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Federal Circuit Affirms PTAB Claim Construction




by:
Erik B. Flom
Edward D. Manzo
Husch Blackwell LLP - Chicago Office

 
February 24, 2014

Previously published on February 14, 2014

On February 10, 2014, the Federal Circuit issued an important ruling on how patent claims are to be construed by the PTAB. The Court emphasized that its general rule that the evidence in the patent and the patent application proceedings (intrinsic evidence) outweighs other evidence (extrinsic evidence) applies not only to district court claim constructions but also to the Patent and Trademark Office (PTO). Here, the examiner’s dictionary-based claim interpretation violated that canon because it conflicted with the prosecution history. Tempo Lighting, Inc. v. Tivoli, LLC.1

1 Tempo Lighting, Inc. v. Tivoli, LLC, ---F.3d ---, 2014 WL 503128 (Fed. Cir. Feb. 10, 2014) (appeal no. 2013-1140).

Background: Reexamination Incident to Infringement Litigation

Tivoli sued Tempo for patent infringement. Tempo responded by seeking an inter partes reexamination at the PTO. The patent claims specified a lighting apparatus for mounting on a stair step, where the apparatus includes “a material inert to light.” Declaring the claims unpatentable, the examiner used a dictionary to construe this phrase as calling for a material that does not react by degrading when exposed to light or which includes some additive or treatment that inhibits degradation from light exposure. The PTO Board reversed the examiner and rejected the dictionary definition because Tivoli, the patent owner, had defined this phrase in an amendment during the original patent application proceedings and because the examiner’s original construction was inconsistent with the specification of the patent.2 Before the patent issued, Tivoli in responding to a rejection changed the claim language to introduce the inert to light feature as a positive recitation which, Tivoli explained, “indicat[ed] that the material ... is non-photoluminescent and not activated to glow by absorbing ambient light.”3 The Board saw that prosecution statement as providing the broadest reasonable interpretation in light of the specification of the patent. However, the Board then relied on the examiner’s finding that each primary prior art reference was deficient as to the “inert to light” feature.4

2 Slip op. at 7.
3 Id. at 4.
4 Id. at 2, 4, 6.

Federal Circuit Rejects Extrinsic Evidence Inconsistent With Intrinsic Evidence

The Court of Appeals sustained the Board ruling on claim interpretation, rejecting the dictionary definition for several reasons. The court stressed the primacy of intrinsic evidence:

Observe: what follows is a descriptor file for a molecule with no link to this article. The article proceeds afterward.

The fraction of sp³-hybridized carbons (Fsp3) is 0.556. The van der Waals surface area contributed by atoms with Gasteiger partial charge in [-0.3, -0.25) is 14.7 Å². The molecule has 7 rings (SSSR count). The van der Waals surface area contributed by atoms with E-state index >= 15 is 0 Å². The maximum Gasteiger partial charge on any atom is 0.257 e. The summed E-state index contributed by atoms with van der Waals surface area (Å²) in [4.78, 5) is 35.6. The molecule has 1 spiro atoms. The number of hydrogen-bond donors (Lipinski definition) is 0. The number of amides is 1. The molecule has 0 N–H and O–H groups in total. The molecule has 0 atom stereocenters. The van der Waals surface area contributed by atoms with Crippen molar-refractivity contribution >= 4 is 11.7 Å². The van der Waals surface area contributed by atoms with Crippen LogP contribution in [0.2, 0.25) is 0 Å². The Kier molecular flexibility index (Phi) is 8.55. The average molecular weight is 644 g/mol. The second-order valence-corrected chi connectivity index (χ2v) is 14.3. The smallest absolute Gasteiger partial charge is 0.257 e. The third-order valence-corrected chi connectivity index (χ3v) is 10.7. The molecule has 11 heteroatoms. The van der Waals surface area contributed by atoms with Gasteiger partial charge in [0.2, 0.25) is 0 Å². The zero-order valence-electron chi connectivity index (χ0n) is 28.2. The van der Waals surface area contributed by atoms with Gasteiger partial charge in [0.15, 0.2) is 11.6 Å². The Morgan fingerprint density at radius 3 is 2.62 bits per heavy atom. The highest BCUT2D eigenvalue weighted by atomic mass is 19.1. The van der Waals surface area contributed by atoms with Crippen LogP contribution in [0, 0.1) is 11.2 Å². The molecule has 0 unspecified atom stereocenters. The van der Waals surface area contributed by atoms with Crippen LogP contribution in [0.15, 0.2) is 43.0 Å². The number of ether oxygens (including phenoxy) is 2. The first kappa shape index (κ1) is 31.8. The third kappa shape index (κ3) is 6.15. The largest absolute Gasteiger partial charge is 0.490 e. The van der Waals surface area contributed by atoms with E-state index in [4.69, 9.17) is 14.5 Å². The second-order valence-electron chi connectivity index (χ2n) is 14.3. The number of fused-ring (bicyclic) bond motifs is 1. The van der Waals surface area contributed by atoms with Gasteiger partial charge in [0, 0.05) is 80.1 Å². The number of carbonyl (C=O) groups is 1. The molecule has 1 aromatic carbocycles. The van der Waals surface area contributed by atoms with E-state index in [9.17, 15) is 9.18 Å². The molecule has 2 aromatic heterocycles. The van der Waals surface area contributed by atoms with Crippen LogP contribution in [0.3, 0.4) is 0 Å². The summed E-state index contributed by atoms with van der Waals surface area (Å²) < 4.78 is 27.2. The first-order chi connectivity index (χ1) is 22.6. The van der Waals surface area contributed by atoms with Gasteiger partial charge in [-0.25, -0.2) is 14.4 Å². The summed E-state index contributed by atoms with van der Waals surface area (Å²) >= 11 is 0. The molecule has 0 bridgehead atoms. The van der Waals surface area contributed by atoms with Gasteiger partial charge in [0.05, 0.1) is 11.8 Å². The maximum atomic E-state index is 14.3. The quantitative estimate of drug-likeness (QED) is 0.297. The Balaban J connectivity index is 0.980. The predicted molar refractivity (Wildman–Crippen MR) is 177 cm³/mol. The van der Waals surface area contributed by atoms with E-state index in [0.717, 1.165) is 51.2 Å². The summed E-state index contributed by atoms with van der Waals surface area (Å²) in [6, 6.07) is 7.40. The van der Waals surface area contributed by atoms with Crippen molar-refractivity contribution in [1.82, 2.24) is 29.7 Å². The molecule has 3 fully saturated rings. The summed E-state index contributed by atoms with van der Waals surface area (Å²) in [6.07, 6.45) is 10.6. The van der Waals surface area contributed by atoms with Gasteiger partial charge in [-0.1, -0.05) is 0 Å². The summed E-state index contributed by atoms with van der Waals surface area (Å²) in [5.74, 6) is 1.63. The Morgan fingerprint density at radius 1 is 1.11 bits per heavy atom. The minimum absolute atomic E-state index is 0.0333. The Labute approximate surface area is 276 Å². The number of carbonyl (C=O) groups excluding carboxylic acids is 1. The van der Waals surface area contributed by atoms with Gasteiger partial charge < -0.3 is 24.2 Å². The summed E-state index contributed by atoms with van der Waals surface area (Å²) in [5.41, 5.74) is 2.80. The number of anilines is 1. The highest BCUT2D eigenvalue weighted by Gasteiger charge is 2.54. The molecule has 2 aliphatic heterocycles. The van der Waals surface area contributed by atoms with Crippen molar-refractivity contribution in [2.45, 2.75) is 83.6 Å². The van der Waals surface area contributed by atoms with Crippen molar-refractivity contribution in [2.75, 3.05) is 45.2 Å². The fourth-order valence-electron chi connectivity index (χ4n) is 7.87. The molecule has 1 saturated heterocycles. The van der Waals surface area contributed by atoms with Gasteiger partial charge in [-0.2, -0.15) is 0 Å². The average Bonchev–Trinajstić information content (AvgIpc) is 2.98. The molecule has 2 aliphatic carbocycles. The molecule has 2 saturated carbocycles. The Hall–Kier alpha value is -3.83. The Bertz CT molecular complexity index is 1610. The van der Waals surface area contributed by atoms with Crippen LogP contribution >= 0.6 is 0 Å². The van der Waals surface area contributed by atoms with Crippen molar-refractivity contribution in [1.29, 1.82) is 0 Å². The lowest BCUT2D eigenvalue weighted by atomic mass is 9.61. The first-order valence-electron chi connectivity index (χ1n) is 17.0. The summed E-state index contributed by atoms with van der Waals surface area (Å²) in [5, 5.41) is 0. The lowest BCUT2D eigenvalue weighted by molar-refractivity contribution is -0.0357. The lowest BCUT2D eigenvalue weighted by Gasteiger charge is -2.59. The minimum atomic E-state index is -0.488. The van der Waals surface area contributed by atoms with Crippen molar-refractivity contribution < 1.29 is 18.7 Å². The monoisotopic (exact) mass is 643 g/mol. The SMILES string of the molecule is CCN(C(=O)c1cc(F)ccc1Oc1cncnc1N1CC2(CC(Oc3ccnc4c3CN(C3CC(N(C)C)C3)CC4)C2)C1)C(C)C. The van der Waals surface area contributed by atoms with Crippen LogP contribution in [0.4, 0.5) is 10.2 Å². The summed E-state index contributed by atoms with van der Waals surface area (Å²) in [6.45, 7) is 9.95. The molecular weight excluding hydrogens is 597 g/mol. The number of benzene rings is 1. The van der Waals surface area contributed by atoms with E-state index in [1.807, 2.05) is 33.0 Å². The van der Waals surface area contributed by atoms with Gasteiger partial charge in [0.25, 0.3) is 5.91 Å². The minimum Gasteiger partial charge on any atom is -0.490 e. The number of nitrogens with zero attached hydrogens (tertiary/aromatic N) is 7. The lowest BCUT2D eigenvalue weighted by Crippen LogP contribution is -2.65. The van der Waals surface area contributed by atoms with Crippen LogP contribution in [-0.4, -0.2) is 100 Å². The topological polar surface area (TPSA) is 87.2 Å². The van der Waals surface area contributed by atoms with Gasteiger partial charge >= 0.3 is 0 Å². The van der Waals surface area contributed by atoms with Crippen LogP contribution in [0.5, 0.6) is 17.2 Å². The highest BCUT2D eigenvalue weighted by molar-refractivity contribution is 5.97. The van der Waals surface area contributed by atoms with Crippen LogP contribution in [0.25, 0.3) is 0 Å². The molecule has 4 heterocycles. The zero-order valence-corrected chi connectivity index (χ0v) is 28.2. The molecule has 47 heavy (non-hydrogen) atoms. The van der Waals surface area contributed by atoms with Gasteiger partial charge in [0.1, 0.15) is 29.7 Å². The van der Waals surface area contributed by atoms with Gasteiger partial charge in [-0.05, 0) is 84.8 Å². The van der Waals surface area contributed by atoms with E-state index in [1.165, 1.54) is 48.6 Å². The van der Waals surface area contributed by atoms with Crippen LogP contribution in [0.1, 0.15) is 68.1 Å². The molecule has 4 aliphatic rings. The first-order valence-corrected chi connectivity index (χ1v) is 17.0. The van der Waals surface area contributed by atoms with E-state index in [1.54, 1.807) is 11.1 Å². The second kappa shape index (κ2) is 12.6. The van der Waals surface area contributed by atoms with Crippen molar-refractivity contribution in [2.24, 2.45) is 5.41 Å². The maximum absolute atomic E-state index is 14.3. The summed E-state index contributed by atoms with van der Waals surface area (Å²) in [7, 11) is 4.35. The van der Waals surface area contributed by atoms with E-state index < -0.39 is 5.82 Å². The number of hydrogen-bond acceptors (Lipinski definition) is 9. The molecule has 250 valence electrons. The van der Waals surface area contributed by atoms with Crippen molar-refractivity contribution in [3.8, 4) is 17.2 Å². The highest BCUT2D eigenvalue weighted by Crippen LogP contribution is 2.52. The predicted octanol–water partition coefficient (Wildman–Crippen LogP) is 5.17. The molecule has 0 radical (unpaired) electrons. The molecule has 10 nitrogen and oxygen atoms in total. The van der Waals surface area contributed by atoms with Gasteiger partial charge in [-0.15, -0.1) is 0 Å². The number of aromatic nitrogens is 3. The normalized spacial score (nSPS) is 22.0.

In claim construction, this court gives primacy to the language of the claims, followed by the specification. Additionally, the prosecution history, while not literally within the patent document, serves as intrinsic evidence for purposes of claim construction. This remains true in construing patent claims before the PTO.5

The examiner’s construction voiced “multiple limitations that lack support in any form of intrinsic evidence.” The intrinsic evidence did not refer to additives or material degrading, as the examiner posited. While the extrinsic evidence (the dictionary) is not irrelevant, the examiner erred by using extrinsic evidence that was inconsistent with the intrinsic evidence, which is more reliable.6

5 Id. at 6.
6 Ultimately, the Court reversed the Board. Though it used the correct claim interpretation, it erred by relying on factual findings that rested on the wrong claim construction.

What This Means To You

The America Invents Act is changing the profile of patent litigation by providing fast track review of certain patent validity issues before the Patent Trial and Appeal Board (the new name of the PTO Board). More and more accused infringers are turning to the PTAB to review patent validity questions despite the newness of the “inter partes review” procedure and the current uncertainty of how the cases will be decided. This ruling establishes that the evidentiary standards for claim construction will remain the same for the PTAB as for other litigation and gives more certainty to all PTO litigants on how to argue claim construction.



 

The views expressed in this document are solely the views of the author and not Martindale-Hubbell. This document is intended for informational purposes only and is not legal advice or a substitute for consultation with a licensed legal professional in a particular case or circumstance.
 

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Erik B. Flom
Edward D. Manzo
 
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